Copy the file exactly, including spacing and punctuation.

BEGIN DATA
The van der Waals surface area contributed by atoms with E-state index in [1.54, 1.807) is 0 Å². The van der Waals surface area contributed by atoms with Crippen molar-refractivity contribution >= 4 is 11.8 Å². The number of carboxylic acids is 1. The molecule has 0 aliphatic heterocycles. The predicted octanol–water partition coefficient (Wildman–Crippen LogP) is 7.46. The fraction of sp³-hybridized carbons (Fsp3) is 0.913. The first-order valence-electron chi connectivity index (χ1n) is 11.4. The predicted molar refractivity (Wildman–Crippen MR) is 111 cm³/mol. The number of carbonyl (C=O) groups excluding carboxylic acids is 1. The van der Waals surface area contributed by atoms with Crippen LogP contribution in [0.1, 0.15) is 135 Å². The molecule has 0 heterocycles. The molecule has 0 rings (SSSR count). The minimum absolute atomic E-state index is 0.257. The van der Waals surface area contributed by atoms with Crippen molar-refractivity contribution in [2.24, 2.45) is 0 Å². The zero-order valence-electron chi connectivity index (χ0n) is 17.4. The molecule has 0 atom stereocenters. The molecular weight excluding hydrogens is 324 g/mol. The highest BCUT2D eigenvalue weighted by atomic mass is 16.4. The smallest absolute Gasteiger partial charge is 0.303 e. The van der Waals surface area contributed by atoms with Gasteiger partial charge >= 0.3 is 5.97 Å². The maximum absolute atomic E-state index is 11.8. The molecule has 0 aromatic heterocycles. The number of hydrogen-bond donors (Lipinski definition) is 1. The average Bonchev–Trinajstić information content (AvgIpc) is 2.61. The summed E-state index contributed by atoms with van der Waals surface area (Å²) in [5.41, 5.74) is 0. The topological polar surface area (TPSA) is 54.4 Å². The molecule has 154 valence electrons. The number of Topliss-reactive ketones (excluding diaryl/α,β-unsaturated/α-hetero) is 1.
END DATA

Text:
The van der Waals surface area contributed by atoms with E-state index in [1.54, 1.807) is 0 Å². The van der Waals surface area contributed by atoms with Crippen molar-refractivity contribution >= 4 is 11.8 Å². The number of carboxylic acids is 1. The molecule has 0 aliphatic heterocycles. The predicted octanol–water partition coefficient (Wildman–Crippen LogP) is 7.46. The fraction of sp³-hybridized carbons (Fsp3) is 0.913. The first-order valence-electron chi connectivity index (χ1n) is 11.4. The predicted molar refractivity (Wildman–Crippen MR) is 111 cm³/mol. The number of carbonyl (C=O) groups excluding carboxylic acids is 1. The van der Waals surface area contributed by atoms with Crippen LogP contribution in [0.1, 0.15) is 135 Å². The molecule has 0 heterocycles. The molecule has 0 rings (SSSR count). The minimum absolute atomic E-state index is 0.257. The van der Waals surface area contributed by atoms with Crippen molar-refractivity contribution in [2.24, 2.45) is 0 Å². The zero-order valence-electron chi connectivity index (χ0n) is 17.4. The molecule has 0 atom stereocenters. The molecular weight excluding hydrogens is 324 g/mol. The highest BCUT2D eigenvalue weighted by atomic mass is 16.4. The smallest absolute Gasteiger partial charge is 0.303 e. The van der Waals surface area contributed by atoms with Gasteiger partial charge >= 0.3 is 5.97 Å². The maximum absolute atomic E-state index is 11.8. The molecule has 0 aromatic heterocycles. The number of hydrogen-bond donors (Lipinski definition) is 1. The average Bonchev–Trinajstić information content (AvgIpc) is 2.61. The summed E-state index contributed by atoms with van der Waals surface area (Å²) in [5.41, 5.74) is 0. The topological polar surface area (TPSA) is 54.4 Å². The molecule has 154 valence electrons. The number of Topliss-reactive ketones (excluding diaryl/α,β-unsaturated/α-hetero) is 1.